Dealing With Third-Party Risk Assessments: Creating and responding to vendor questionnaires

Date: September 25, 2019

Recorded on Wednesday, September 25th

Ain’t nobody got time for that!

Are you feeling overwhelmed? Have you been diagnosed with a case of audit fatigue? The growth in third-party assessment requests has exploded–more and more organizations are being forced to fill out third-party vendor forms and create or formalize third-party risk functions. The intent, of course, is to ensure that vendors are taking security seriously with proper controls in place, but are they making a difference? And can the process be made simpler?

What you’re doing when you could be doing security

In reviews of organizations large and small, there are frustrations on all sides:

  • Newly trained auditors are being put in difficult situations, leading to high turnover.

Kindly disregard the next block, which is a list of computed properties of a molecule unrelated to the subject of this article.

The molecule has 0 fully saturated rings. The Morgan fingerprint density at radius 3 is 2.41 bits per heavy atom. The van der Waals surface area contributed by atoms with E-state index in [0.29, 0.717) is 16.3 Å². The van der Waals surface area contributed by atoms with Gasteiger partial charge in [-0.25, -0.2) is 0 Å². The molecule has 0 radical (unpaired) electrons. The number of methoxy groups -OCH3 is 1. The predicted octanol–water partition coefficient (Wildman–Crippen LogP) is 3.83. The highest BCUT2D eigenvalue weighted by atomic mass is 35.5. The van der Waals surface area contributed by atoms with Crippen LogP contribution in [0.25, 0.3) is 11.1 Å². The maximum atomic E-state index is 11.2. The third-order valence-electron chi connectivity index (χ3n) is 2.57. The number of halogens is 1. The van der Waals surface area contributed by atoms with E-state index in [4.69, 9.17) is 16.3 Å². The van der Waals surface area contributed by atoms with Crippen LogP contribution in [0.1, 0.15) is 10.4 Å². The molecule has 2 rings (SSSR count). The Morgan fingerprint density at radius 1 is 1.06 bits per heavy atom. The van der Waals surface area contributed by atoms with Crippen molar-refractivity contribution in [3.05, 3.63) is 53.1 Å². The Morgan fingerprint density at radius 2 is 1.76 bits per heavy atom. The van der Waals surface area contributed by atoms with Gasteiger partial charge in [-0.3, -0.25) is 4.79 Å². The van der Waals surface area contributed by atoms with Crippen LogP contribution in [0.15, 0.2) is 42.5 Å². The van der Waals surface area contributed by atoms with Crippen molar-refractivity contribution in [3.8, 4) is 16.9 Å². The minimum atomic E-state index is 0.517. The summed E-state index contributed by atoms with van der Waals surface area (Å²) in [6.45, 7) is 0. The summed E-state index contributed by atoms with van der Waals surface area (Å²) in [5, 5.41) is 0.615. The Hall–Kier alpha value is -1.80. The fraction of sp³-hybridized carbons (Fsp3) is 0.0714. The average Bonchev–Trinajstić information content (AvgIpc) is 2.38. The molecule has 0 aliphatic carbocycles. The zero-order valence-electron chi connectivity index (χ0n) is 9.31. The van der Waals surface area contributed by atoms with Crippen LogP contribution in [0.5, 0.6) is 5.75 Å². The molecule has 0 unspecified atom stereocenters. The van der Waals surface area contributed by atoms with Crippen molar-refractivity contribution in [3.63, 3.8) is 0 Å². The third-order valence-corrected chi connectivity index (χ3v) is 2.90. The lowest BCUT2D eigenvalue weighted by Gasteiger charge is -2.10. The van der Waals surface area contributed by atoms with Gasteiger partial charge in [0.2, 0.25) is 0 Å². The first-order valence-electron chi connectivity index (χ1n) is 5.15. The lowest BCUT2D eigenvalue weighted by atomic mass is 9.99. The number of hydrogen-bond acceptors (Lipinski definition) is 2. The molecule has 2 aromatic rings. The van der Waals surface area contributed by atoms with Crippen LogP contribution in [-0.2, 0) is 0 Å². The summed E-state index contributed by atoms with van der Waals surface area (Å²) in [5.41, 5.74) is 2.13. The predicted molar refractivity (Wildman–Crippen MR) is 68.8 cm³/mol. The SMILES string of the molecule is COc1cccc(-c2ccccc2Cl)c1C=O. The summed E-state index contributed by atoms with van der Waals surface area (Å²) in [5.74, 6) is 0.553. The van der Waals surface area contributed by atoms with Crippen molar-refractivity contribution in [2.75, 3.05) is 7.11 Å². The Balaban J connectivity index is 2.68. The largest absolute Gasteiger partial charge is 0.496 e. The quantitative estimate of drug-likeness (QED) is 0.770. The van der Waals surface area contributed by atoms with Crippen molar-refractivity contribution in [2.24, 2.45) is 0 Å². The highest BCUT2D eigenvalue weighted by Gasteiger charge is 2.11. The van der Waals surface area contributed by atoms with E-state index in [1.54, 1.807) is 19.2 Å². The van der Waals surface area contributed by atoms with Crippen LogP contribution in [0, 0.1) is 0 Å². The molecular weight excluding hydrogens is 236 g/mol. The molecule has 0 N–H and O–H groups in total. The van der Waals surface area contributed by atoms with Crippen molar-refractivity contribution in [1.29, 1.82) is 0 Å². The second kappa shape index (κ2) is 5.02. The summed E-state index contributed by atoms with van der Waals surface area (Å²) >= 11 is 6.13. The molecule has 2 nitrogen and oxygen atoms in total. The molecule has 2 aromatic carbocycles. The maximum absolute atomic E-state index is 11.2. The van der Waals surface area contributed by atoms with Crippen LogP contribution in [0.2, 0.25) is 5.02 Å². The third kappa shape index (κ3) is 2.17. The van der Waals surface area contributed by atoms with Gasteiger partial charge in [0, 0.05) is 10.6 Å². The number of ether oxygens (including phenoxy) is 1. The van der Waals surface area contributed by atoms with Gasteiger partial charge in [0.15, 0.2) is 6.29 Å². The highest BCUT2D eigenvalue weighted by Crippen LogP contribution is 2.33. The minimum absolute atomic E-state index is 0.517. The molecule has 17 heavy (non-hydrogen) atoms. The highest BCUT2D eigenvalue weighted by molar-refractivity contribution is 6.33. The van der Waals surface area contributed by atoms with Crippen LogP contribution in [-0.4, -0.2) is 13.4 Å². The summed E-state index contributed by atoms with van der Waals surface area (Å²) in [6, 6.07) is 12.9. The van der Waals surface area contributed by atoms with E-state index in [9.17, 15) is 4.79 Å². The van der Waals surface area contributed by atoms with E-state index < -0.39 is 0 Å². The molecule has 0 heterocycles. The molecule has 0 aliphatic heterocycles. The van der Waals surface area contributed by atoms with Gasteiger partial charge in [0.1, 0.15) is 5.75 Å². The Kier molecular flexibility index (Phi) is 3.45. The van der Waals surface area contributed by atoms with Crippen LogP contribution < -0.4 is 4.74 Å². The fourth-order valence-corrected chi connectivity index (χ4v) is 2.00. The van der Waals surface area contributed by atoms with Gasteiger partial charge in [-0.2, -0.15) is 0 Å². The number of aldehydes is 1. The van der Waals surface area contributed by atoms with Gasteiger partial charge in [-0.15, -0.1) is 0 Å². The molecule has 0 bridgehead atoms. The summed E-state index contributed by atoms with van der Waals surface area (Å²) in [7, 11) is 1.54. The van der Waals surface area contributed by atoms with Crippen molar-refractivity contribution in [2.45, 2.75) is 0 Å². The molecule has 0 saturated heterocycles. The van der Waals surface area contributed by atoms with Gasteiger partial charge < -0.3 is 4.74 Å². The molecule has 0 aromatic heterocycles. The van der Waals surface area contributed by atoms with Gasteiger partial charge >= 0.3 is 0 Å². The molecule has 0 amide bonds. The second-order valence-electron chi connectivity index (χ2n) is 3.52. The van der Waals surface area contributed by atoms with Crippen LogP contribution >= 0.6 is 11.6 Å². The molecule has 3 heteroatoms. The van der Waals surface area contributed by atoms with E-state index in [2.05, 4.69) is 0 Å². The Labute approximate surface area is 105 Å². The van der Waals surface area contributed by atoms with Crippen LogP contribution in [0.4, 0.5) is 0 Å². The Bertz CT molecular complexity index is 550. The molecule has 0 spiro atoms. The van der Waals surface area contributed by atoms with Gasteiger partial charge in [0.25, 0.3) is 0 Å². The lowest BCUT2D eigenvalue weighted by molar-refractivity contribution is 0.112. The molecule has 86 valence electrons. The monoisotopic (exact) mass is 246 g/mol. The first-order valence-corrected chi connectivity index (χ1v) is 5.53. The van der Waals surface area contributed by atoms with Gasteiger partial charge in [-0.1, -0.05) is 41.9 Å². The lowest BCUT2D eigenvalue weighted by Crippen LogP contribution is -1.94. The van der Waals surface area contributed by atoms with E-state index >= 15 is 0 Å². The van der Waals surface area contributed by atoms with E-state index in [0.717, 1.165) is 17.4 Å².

• Security teams are being overwhelmed with requests.
  • Small and medium businesses are diverting budget from other high-impact security initiatives.
  • Legal departments are racing to keep up with changing language, terms, and conditions.

Clearing away the mud: What’s working and what’s not

In this webinar, we will discuss the issues surrounding vendor questionnaires, the (failed) attempts at creating more standard response templates, and how it’s impacting security, compliance, and audit departments.

TrustedSec will answer questions such as:

  • What can I push back on?
  • How do I get additional budget for this?
  • What is a reasonable request and response?
  • Can I get an attestation of a standard such as NIST Cybersecurity Framework or CIS Controls to make it easier?

You will respect my authority! Practical ways to build a helpful partnership

With combined decades of experience, Alex Hamerstone and Steve Marchewitz have worked with countless organizations and are also tasked with filling out the necessary forms for vendors. They will provide their insight into what they have seen work well in different industries, many of the challenges they have seen organizations go through, some of the ‘crazy’ questions, and what needs to happen to make third-party assessments practical for everyone.